Sundry, that convo with JB is identical, verily I say unto thee, IDENTICAL to my daily husband convos.

angela
14 years ago

Jesus, I hate the “What’s for dinner” conversation.

Swistle
14 years ago

When our first child was 2 years old and our second child was 3 months old, my husband had to go away for a week. I thought I might not survive it–but in fact what happened was that a great burden of resentment was lifted from my shoulders: I was doing all the work, yes, but I wasn’t doing it while thinking that he should be helping more. When he got back, I was really glad to have his help again, such as it was, but on the other hand it took me awhile to get used to the My God, He Is Not Seriously Bringing That Child Into Our Bed When It Is My Turn To Finally Sleep In After A Week Of Five O’Clock Risings resentments again.

Danell
Danell
14 years ago

I’ll be damned if our kid hasn’t slept in by at least an HOUR every time it’s Dad’s turn to get up with him in the mornings. Not that I mind it ALL that much since it means, in turn, that I get to sleep in as well, but DAMN…can he please just ever sleep in ONCE when it’s MY TURN??? And Cameron never ever ever sleeps if we bring him to our bed either. Ever. No matter how desperately I whine and cry and plead with him.

helen
14 years ago

Ha! It’s obviously universal. I keep toddler out of the way as much as I can for as long as I can on my mornings, and yet on husband’s mornings, the toddler mysteriously comes straight in to see mummy. And jump on mummy’s head. I really appreciate it, it’s awsome, no really.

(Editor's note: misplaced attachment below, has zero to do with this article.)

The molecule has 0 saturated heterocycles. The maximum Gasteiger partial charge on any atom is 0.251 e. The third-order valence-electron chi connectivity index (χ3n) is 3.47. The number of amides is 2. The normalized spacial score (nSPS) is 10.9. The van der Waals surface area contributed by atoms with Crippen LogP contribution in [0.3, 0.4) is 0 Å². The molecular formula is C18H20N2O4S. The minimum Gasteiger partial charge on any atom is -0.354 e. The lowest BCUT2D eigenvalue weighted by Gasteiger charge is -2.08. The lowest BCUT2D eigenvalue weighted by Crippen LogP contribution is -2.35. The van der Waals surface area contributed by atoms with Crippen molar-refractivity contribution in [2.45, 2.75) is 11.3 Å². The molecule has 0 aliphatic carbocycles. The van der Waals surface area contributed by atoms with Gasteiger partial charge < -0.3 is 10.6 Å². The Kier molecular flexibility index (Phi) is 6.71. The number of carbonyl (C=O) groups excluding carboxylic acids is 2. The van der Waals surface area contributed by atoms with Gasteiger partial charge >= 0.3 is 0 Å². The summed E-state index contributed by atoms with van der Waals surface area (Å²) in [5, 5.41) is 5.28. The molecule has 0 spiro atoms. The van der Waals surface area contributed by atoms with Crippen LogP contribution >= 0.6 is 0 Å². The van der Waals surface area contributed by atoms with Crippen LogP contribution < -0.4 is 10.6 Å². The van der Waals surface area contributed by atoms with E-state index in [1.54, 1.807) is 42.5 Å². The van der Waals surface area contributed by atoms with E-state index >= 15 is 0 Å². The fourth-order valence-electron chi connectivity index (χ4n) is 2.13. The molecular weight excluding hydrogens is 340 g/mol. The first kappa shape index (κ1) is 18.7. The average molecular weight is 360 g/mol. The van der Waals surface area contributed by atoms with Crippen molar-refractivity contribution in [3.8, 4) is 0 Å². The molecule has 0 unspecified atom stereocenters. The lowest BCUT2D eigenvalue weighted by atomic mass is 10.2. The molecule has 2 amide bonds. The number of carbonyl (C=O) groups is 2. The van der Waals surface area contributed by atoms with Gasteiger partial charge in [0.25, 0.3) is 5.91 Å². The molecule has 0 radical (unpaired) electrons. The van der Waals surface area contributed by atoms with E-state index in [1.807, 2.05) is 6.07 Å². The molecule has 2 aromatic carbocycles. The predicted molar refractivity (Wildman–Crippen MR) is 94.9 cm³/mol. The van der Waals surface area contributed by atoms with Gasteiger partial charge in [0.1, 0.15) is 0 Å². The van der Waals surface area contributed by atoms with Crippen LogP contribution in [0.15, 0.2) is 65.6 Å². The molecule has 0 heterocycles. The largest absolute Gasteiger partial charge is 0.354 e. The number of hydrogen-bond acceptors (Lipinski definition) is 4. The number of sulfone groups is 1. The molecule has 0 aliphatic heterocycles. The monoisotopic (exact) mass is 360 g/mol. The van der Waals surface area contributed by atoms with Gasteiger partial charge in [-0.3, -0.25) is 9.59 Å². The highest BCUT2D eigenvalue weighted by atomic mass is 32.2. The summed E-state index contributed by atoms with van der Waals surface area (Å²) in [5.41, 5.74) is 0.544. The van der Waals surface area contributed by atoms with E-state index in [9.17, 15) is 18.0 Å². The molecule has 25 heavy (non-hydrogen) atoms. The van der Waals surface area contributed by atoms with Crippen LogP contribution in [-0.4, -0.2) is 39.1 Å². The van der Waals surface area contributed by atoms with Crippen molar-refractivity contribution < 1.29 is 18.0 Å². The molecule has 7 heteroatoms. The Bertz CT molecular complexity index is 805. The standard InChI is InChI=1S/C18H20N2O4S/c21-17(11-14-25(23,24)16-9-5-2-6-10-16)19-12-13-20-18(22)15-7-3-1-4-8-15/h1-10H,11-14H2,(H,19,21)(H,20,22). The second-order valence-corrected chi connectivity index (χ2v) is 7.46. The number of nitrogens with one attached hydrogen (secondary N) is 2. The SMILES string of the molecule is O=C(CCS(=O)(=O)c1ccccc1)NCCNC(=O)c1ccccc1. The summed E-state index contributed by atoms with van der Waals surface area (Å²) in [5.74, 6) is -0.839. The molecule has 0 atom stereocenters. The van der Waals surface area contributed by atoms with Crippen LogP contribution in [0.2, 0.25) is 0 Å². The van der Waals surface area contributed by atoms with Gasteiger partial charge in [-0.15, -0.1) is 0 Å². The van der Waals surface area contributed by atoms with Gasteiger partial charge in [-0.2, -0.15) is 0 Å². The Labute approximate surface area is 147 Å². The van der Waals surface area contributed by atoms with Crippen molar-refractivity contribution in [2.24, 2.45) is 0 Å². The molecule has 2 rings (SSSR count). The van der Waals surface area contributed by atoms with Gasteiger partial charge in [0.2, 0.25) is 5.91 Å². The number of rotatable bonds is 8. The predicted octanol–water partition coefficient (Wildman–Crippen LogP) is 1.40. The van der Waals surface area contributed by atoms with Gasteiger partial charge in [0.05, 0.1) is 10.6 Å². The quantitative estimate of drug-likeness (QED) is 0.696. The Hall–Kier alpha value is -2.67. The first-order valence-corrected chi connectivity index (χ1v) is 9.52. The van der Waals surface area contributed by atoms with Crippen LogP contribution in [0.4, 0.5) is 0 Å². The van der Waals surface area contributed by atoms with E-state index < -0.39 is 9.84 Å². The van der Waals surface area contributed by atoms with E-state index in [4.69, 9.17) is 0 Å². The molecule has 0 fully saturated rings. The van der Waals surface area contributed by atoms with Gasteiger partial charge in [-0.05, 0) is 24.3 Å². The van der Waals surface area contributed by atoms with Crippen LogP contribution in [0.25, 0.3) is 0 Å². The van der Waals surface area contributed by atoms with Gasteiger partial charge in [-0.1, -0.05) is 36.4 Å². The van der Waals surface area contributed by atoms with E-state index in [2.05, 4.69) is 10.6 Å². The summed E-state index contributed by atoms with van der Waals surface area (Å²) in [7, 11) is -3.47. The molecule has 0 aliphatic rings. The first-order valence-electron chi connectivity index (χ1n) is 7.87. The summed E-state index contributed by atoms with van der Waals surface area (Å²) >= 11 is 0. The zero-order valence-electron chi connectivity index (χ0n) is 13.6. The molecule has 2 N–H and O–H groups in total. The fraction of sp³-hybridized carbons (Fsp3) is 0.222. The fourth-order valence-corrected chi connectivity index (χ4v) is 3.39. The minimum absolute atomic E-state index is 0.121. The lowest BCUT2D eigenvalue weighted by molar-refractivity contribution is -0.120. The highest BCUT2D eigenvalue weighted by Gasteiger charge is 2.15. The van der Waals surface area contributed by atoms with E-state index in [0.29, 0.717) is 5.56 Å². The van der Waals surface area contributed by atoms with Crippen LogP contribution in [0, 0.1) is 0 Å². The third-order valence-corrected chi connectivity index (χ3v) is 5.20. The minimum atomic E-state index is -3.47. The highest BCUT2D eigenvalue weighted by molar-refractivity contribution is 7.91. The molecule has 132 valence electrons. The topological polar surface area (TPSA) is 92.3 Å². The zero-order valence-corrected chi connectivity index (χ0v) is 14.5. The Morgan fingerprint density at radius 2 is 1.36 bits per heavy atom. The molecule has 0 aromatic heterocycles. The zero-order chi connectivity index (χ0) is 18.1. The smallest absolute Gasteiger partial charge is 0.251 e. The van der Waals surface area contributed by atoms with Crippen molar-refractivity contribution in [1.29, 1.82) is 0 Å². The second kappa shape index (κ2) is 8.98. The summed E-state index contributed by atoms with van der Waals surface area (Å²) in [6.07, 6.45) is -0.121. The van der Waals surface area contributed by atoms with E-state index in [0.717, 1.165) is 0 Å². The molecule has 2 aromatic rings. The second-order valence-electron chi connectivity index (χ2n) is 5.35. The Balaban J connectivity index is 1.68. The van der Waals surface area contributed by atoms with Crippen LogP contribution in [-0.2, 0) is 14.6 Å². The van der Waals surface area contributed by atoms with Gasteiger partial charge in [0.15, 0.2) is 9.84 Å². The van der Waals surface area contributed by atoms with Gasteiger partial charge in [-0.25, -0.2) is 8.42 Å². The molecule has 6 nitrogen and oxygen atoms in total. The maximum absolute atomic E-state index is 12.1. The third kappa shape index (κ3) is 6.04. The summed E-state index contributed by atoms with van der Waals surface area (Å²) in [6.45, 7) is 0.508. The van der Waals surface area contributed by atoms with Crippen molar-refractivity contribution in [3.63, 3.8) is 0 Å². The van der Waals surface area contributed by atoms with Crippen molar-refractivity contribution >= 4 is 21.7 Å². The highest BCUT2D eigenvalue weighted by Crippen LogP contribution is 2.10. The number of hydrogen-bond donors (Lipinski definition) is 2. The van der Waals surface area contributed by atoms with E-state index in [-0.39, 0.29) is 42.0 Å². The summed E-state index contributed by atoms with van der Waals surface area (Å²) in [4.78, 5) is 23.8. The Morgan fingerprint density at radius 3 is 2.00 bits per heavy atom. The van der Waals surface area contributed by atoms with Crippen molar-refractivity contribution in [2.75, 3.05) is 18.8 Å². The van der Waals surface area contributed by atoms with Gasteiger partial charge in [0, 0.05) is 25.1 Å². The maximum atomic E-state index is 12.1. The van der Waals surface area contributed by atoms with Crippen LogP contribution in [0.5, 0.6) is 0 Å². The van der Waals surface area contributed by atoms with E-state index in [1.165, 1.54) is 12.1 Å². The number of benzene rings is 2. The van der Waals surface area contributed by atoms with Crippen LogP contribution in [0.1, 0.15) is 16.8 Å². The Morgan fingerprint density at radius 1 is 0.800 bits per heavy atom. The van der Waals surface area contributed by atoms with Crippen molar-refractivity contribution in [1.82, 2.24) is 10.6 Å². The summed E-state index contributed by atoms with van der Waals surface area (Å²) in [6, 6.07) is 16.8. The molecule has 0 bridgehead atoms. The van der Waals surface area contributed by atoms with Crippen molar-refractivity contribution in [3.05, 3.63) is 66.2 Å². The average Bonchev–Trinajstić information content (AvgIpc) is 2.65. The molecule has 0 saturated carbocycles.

The “what’s for dinner” conversation took up so much of our life and adult conversations that this year we are going to drastic measures. We are systemmatically cooking our way through “365 dinners, no repeats” by Rachael Ray. It’s some undertaking but fanastically we never have the “I dunno, what do you want?” conversation anymore, which is fabulous. It’s saved literally minutes out of each day. But now I blog our progress on oneyearproject.com which adds that time back in, and more, hmmm. Maybe not so smart. Especially the day of meatball pizza and zippy Italian popcorn, I kid you not.

aoife
14 years ago

The magical hand game will probably amuse your kiddo for years to come. We are still playing at age three point five. It has evolved into the pirate hand game which involves a papertowel tube and his arm. ARRRRRGH! Ahoy, mateys, I’ve lost me arm!

Katie
14 years ago

I’m glad to hear my kid isn’t the only freak who thinks the bed is the antithesis of sleepy anything. Where did we go wrong?

This post was hilarious on so many levels. Most of them of the “Did you steal this from my life/head and make it better written and funny” level. So true. So funny.